'Where the suit for ejectment of tenant after termination of tenancy having been dismissed, a compromise decree was passed in the appellate court, enabling the decree-bolder, by its terms to execute the decree if the judgment-debtor failed to pay rent for any three consecutive months.

Held the compromise deed did not create a lease but a license. It was difficult to impute to the decree-holder an Intention to create a fresh tenancy while the fact that he brought the suit showed that his intention was to eject the judgment-debtor after having purported to terminate the tenancy. The fact that the word 'rent' had been used in the compromise deed was not conclusive as in its wider sense rent meant any payment made for the use of land or buildings and thus included the payment by a licensee in respect of the use and occupation of any land or buildings. The period of five years granted under the deed to the (judgment-debtor for continuation of the possession also do not militate against the Construction that the compromise only created a license for the decree-holder had lost in the trial court and it was only in the court of appeal that the compromise was arrived at'.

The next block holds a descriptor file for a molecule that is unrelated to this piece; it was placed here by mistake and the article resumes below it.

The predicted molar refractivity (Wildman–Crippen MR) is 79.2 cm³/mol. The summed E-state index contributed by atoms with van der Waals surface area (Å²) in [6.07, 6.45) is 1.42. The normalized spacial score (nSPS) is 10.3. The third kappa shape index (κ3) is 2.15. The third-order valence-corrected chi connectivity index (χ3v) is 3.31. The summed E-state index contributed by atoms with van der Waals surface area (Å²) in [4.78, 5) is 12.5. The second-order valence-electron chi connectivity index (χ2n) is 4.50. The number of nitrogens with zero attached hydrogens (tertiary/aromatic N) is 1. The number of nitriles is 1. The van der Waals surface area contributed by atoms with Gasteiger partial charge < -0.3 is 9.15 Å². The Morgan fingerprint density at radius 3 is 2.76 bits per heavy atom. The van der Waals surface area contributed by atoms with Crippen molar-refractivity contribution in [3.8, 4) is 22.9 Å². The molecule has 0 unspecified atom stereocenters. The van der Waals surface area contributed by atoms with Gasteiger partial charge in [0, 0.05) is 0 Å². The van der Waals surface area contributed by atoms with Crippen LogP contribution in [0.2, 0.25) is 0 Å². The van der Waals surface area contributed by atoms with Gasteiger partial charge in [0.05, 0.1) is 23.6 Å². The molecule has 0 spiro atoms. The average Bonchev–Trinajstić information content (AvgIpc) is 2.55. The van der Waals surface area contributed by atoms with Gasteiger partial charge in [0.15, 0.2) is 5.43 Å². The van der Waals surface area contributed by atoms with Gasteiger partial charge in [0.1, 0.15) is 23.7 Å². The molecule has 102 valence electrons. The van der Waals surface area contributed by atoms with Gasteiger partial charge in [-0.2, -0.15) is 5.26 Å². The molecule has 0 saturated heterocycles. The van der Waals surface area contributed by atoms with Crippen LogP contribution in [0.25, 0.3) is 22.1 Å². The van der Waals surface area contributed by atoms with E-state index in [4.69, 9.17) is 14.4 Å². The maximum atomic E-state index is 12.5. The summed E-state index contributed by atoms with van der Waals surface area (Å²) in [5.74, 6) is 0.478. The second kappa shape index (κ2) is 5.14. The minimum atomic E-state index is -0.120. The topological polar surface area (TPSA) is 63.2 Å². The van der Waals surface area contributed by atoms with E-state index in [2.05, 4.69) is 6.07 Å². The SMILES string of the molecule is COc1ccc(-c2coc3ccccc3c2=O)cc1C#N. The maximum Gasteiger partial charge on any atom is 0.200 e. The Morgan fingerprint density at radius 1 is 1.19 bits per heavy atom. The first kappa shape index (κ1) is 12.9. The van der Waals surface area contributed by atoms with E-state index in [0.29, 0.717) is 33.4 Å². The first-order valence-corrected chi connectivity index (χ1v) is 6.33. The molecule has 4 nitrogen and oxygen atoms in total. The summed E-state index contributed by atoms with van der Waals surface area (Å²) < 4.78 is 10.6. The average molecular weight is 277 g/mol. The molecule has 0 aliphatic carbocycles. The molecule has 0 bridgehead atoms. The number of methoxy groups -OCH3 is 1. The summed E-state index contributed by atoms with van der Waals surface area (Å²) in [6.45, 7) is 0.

So also in the present case the extension of time given by the landlord can have only the effect of giving license to the tenant to continue his occupation till his arrears are paid.

3. The result is that I see no ground to interfere in revision. The revision petition is dismissed.